flashing a different firmware requires unlocking bootloader, and either that or flashing non-stock firmware voids your warranty.

            Also for Google devices.
            Unless the bootloader is already unlocked, like on my Cosmo Communicator or the Gemini PDA. Planet *officially* supports (besides the default Android ROM that ships with theur devices) rooted Android, LineageOS, Sailfish OS and Linux, so no matter what you do, your warranty is never voided because they officially support other options.

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            • #26
              Originally posted by Space Beer View Post
              Try to go to https://flash.android.com using Firefox.
              https://i.imgur.com/8dKf3dD.png

              F-U Google. Can't wait official Pinephone release. I don't care about available apps
              The article explains why. The installer uses WebUSB, which is presumably only implemented by Chrome because it is such a spectacularly bad idea.

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              • #27
                Originally posted by fazalmajid View Post

                The article explains why. The installer uses WebUSB, which is presumably only implemented by Chrome because it is such a spectacularly bad idea.
                It is a upcoming Web standard and should be in every browser soon enough. Google have abandoned every effort to push non-standard APIs into Chrome and nowadays they are great contributors to the standardization processes. They've already deprecated Chrome Apps, PPAPI, basically everything non-conformant in Chrome will be removed by the end of this year, and late 2022 for ChromeOS.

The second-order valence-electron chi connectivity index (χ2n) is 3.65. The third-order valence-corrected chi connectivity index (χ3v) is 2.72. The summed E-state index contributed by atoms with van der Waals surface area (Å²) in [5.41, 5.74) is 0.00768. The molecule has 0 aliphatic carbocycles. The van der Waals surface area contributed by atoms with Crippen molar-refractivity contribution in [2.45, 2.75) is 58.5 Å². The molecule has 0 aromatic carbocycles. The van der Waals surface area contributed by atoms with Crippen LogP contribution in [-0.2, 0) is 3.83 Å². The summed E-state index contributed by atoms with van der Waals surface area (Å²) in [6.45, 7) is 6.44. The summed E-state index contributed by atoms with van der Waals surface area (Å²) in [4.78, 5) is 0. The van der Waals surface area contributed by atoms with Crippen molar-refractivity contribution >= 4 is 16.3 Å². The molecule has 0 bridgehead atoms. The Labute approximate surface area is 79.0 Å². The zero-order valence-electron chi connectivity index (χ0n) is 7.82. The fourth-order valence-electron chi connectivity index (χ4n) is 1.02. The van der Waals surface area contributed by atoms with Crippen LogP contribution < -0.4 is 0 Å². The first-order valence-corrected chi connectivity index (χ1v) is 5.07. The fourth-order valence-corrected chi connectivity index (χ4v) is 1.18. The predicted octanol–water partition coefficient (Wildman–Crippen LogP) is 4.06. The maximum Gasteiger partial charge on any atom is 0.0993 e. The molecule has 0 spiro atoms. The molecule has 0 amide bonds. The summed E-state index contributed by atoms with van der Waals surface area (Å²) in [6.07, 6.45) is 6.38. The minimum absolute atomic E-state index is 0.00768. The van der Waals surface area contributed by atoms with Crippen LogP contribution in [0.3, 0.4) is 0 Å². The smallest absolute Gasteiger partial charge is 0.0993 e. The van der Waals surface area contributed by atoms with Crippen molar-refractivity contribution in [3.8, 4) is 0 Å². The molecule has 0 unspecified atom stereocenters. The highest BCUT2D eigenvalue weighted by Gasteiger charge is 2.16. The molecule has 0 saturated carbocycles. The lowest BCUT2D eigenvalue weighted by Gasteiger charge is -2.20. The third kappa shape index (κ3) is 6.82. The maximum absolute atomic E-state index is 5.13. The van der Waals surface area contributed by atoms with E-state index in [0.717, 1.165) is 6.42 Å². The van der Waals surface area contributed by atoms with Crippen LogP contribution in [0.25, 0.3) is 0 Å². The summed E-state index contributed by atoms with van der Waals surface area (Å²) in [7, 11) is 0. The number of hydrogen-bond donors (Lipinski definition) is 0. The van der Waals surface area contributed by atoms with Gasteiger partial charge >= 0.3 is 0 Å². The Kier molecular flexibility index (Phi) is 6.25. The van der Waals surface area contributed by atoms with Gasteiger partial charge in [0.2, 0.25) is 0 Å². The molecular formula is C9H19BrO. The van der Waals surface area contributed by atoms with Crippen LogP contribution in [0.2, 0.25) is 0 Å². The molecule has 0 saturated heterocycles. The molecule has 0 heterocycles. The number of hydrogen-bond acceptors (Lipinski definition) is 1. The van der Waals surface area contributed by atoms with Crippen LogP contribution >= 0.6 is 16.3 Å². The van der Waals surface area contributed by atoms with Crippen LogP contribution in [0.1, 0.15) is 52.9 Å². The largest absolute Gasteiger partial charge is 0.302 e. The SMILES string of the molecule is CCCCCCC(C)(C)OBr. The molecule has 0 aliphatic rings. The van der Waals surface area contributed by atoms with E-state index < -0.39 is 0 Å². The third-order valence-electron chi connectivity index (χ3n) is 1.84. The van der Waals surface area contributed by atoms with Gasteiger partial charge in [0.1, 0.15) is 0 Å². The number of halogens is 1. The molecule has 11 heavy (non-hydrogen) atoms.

I can't see any reason why you would say it's a bad idea for software to be able to communicate with periferal devices on a computer through the standard protocol already in use everywhere. Your OS already does that in the most insecure way possible. The Web platform at least have learned the basic capability-based security model the current OSes are to old to learn now. Google's Fuchsia being the exception that will (hopefully) soon replace Linux for desktop/mobile use.

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                • #28
                  Originally posted by jntesteves View Post
                  I see this online fastboot as just a toy (a cool toy, I gotta admit) to show off a new Web capability. It's core is probably cross-compiled directly from fastboot's source-code. This has zero utility for real Android or app developers, as using fastboot from the command line is too easy, literally one command away, and probably faster than this online version, and any developer should already be acquainted with the command line anyways.

                  EDIT: to be fair, it might lower the entry barrier for newcomer Windows users.
                  Now ist work well? Or some troubles still?